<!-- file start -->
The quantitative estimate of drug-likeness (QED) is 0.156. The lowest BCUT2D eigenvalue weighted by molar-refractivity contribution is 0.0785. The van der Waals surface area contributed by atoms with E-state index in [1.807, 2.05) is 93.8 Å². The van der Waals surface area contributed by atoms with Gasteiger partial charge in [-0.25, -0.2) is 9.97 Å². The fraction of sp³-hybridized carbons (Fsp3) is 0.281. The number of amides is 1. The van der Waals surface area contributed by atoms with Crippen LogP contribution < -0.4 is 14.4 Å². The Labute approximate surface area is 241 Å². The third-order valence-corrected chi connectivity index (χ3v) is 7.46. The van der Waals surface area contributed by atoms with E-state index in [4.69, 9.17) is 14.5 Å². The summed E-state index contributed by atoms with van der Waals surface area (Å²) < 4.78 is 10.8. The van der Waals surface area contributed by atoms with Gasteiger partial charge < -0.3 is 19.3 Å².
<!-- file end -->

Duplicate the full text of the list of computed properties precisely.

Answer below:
The quantitative estimate of drug-likeness (QED) is 0.156. The lowest BCUT2D eigenvalue weighted by molar-refractivity contribution is 0.0785. The van der Waals surface area contributed by atoms with E-state index in [1.807, 2.05) is 93.8 Å². The van der Waals surface area contributed by atoms with Gasteiger partial charge in [-0.25, -0.2) is 9.97 Å². The fraction of sp³-hybridized carbons (Fsp3) is 0.281. The number of amides is 1. The van der Waals surface area contributed by atoms with Crippen LogP contribution < -0.4 is 14.4 Å². The Labute approximate surface area is 241 Å². The third-order valence-corrected chi connectivity index (χ3v) is 7.46. The van der Waals surface area contributed by atoms with E-state index in [4.69, 9.17) is 14.5 Å². The summed E-state index contributed by atoms with van der Waals surface area (Å²) < 4.78 is 10.8. The van der Waals surface area contributed by atoms with Gasteiger partial charge < -0.3 is 19.3 Å².